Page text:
Investor sentiment was boosted somewhat last week as slowing economic growth and signs that inflation could be peaking soon could mean that central banks tone down their approach to raising interest rates aggressively. Political news dominated last week, with Boris Johnson announcing his intention to resign as Prime Minister. Further afield, former prime minister of Japan, Shinzo Abe, was shot and killed while giving a campaign speech.
US: Can the US achieve a ‘soft landing’?
Investors appeared mildly optimistic that the US could achieve what we call a ‘soft landing’, i.e. being able to slow the economy enough to bring inflation down, but avoiding a recession. The economy continues to slow down, and wage gains are beginning to cool down, but only very slightly. This could take the pressure off the Federal Reserve, the US central bank, raising interest rates too aggressively.
Japan: RIP Former Prime Minister Shinzo Abe
Former prime minister Shinzo Abe was shot and killed while giving a campaign speech last week. At the time of writing, Japan’s conservative coalition government was projected to increase its majority in the upper house of parliament. The Bank of Japan remains committed to keeping interest rates low to support the economy, which is in stark contrast to other central banks, which are raising interest rates in an attempt to tame surging inflation. While inflation has picked up in Japan, it remains low compared with other developed economies.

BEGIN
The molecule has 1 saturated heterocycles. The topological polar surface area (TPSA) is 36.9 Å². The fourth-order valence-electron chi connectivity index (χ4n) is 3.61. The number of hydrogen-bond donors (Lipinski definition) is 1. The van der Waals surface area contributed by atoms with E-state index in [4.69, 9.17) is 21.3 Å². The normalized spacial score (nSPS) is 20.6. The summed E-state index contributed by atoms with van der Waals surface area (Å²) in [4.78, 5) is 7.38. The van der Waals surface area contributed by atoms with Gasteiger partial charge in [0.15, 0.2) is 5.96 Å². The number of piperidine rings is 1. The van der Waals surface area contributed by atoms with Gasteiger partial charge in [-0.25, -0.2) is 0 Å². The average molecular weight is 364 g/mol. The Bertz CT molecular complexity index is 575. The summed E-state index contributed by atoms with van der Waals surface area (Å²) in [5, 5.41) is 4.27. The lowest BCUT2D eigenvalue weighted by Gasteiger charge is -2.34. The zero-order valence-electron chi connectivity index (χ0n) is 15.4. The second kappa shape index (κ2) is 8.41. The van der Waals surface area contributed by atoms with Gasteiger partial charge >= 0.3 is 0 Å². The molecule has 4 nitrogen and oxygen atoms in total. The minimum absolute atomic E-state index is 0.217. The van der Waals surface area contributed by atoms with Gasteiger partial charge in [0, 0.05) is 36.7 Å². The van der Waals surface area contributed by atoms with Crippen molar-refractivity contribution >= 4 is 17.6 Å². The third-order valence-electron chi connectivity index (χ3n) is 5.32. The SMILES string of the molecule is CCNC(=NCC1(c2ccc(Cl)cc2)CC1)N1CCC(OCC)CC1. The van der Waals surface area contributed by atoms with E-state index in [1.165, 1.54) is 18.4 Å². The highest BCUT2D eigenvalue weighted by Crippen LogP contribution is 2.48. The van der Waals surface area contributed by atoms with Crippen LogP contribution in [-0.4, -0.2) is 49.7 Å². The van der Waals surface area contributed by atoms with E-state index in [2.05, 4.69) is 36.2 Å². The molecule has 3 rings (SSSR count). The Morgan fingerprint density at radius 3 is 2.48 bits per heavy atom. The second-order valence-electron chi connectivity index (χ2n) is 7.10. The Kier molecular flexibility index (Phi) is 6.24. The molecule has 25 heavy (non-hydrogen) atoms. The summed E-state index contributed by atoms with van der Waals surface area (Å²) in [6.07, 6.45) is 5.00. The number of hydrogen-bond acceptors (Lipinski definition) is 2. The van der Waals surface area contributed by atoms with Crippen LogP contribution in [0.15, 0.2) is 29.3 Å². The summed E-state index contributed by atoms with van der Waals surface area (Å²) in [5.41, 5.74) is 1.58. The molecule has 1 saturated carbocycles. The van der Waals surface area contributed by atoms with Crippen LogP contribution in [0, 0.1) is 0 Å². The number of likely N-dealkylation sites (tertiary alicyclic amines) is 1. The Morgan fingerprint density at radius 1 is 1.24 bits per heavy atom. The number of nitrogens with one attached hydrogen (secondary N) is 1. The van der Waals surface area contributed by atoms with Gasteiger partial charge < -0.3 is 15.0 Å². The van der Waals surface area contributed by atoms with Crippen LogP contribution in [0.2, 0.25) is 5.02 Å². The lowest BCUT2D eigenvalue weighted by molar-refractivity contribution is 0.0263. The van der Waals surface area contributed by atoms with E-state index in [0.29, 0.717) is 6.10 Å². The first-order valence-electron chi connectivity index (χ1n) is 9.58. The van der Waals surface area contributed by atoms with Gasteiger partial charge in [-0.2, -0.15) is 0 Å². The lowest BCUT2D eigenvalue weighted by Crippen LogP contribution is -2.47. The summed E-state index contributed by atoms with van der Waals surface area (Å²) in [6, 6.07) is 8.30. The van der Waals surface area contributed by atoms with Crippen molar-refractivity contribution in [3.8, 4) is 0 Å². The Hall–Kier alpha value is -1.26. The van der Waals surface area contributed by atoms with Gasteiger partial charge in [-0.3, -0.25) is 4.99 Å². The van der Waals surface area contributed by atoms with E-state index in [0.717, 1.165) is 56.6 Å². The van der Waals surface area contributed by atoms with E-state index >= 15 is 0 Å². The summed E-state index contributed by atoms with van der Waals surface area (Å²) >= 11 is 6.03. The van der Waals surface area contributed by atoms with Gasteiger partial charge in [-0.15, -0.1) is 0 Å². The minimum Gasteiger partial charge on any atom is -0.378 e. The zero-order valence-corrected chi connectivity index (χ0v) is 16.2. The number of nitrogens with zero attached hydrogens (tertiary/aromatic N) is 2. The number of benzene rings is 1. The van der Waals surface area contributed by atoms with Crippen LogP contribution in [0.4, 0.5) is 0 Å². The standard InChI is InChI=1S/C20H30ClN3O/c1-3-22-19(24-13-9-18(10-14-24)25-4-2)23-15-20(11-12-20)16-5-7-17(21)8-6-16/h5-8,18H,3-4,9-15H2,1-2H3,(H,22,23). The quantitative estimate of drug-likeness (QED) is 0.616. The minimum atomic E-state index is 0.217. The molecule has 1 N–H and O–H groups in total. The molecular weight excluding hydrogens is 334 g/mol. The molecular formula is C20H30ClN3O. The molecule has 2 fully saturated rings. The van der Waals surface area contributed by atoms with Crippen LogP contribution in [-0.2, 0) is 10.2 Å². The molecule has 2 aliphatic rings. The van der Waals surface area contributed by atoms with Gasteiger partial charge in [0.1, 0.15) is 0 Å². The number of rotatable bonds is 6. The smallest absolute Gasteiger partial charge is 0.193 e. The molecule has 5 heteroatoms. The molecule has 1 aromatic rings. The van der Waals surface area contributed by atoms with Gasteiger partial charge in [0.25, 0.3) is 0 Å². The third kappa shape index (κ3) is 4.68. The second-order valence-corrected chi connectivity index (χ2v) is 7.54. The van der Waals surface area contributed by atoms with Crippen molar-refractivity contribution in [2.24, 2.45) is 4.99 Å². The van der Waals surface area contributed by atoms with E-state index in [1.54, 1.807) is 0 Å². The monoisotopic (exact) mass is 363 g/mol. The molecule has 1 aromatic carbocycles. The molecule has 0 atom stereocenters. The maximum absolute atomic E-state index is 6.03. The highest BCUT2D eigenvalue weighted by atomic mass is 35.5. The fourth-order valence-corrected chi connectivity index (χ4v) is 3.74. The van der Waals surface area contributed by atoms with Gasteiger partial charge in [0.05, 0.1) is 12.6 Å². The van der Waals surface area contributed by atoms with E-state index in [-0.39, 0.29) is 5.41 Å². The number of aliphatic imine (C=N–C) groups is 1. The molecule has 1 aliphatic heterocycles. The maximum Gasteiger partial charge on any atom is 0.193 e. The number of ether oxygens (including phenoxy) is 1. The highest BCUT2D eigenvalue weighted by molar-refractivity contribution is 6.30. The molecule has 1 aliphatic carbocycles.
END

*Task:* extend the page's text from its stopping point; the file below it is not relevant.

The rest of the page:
China: Covid and geopolitics hurts sentiment
Rising coronavirus cases and elevated geopolitical tensions hurt investor sentiment. Over 1 million people in the eastern province of Anhui are locked down as covid cases rise. On the geopolitical front, China-U.S. tensions heated up after a senior Chinese military officer warned his U.S. counterpart that any “arbitrary provocations” would be met with a “firm counterstrike” by China. Data suggests that China’s economy is recovering from easing virus restrictions with both services and manufacturing sectors picking up activity in the month of June.
Europe: Energy shortage may cause a recession
Shares rose during the week, but the gains appeared to be restrained by China’s reimposition of some restrictions designed to curb the spread of the coronavirus and worries that an energy shortage might cause a recession in Europe. The European Central Bank looks likely to raise interest rates in July and Germany’s trade balance showed a deficit the first since 1991as exports fell unexpectedly, due to supply constraints. Meanwhile imports surged on higher prices for food, energy, and materials.
UK: Boris Johnson announces intention to resign
Boris Johnson announced his intention to resign after several Cabinet members stepped down in protest at his handling of a series of scandals that have rocked his administration. Boris said that he will remain as caretaker prime minister until the Conservatives choose a new party leader. As the Bank of England signalled this week, the UK remains in an economic difficult situation, with inflation at very high levels, and likely to be stickier than in other parts of the world and slowing economic growth.
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